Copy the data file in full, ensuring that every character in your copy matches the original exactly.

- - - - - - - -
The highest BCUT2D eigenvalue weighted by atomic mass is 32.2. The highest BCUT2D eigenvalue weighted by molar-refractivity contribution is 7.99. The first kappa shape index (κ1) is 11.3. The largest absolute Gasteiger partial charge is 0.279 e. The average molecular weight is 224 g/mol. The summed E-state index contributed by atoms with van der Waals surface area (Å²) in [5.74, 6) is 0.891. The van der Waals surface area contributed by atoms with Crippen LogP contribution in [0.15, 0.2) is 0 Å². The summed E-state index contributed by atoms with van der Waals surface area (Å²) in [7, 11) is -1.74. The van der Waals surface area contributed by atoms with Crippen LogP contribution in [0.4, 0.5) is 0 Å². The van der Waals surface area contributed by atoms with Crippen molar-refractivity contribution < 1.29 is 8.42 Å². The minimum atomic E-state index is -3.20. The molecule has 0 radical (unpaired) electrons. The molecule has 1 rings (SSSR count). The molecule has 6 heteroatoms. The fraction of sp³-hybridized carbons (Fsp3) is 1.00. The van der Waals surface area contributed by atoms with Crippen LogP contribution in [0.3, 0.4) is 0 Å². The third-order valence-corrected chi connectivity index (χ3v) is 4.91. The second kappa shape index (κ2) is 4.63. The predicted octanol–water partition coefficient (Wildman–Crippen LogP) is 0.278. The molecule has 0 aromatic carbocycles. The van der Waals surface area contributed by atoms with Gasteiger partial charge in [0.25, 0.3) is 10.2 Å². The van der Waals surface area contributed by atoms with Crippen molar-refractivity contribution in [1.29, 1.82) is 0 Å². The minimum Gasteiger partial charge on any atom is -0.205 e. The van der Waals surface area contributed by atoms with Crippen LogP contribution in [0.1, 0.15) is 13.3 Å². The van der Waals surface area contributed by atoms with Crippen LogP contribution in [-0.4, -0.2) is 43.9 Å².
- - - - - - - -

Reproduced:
The highest BCUT2D eigenvalue weighted by atomic mass is 32.2. The highest BCUT2D eigenvalue weighted by molar-refractivity contribution is 7.99. The first kappa shape index (κ1) is 11.3. The largest absolute Gasteiger partial charge is 0.279 e. The average molecular weight is 224 g/mol. The summed E-state index contributed by atoms with van der Waals surface area (Å²) in [5.74, 6) is 0.891. The van der Waals surface area contributed by atoms with Crippen LogP contribution in [0.15, 0.2) is 0 Å². The summed E-state index contributed by atoms with van der Waals surface area (Å²) in [7, 11) is -1.74. The van der Waals surface area contributed by atoms with Crippen LogP contribution in [0.4, 0.5) is 0 Å². The van der Waals surface area contributed by atoms with Crippen molar-refractivity contribution < 1.29 is 8.42 Å². The minimum atomic E-state index is -3.20. The molecule has 0 radical (unpaired) electrons. The molecule has 1 rings (SSSR count). The molecule has 6 heteroatoms. The fraction of sp³-hybridized carbons (Fsp3) is 1.00. The van der Waals surface area contributed by atoms with Crippen LogP contribution in [0.3, 0.4) is 0 Å². The third-order valence-corrected chi connectivity index (χ3v) is 4.91. The second kappa shape index (κ2) is 4.63. The predicted octanol–water partition coefficient (Wildman–Crippen LogP) is 0.278. The molecule has 0 aromatic carbocycles. The van der Waals surface area contributed by atoms with Gasteiger partial charge in [0.25, 0.3) is 10.2 Å². The van der Waals surface area contributed by atoms with Crippen molar-refractivity contribution in [1.29, 1.82) is 0 Å². The minimum Gasteiger partial charge on any atom is -0.205 e. The van der Waals surface area contributed by atoms with Crippen LogP contribution in [0.1, 0.15) is 13.3 Å². The van der Waals surface area contributed by atoms with Crippen LogP contribution in [-0.4, -0.2) is 43.9 Å².